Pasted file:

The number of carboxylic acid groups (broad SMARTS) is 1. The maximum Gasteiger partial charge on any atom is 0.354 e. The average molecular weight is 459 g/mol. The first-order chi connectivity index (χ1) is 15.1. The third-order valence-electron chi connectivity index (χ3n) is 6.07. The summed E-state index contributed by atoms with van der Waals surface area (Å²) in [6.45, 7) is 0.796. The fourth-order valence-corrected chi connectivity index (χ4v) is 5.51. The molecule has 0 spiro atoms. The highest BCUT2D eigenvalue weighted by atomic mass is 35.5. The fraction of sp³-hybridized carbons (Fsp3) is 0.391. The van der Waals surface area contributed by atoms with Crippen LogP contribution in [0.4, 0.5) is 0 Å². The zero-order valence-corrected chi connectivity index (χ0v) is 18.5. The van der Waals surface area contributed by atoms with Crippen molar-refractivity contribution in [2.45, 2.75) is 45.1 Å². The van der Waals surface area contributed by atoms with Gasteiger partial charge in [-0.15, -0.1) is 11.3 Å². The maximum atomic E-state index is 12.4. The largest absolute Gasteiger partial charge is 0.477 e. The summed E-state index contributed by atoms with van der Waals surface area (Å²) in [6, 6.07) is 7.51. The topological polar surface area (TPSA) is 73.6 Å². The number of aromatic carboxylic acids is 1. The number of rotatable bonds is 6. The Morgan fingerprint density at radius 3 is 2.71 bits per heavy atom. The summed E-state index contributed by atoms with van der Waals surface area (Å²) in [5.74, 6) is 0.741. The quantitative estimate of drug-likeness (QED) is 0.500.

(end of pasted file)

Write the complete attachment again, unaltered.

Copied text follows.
The number of carboxylic acid groups (broad SMARTS) is 1. The maximum Gasteiger partial charge on any atom is 0.354 e. The average molecular weight is 459 g/mol. The first-order chi connectivity index (χ1) is 15.1. The third-order valence-electron chi connectivity index (χ3n) is 6.07. The summed E-state index contributed by atoms with van der Waals surface area (Å²) in [6.45, 7) is 0.796. The fourth-order valence-corrected chi connectivity index (χ4v) is 5.51. The molecule has 0 spiro atoms. The highest BCUT2D eigenvalue weighted by atomic mass is 35.5. The fraction of sp³-hybridized carbons (Fsp3) is 0.391. The van der Waals surface area contributed by atoms with Crippen LogP contribution in [0.4, 0.5) is 0 Å². The zero-order valence-corrected chi connectivity index (χ0v) is 18.5. The van der Waals surface area contributed by atoms with Crippen molar-refractivity contribution in [2.45, 2.75) is 45.1 Å². The van der Waals surface area contributed by atoms with Gasteiger partial charge in [-0.15, -0.1) is 11.3 Å². The maximum atomic E-state index is 12.4. The largest absolute Gasteiger partial charge is 0.477 e. The summed E-state index contributed by atoms with van der Waals surface area (Å²) in [6, 6.07) is 7.51. The topological polar surface area (TPSA) is 73.6 Å². The number of aromatic carboxylic acids is 1. The number of rotatable bonds is 6. The Morgan fingerprint density at radius 3 is 2.71 bits per heavy atom. The summed E-state index contributed by atoms with van der Waals surface area (Å²) in [5.74, 6) is 0.741. The quantitative estimate of drug-likeness (QED) is 0.500.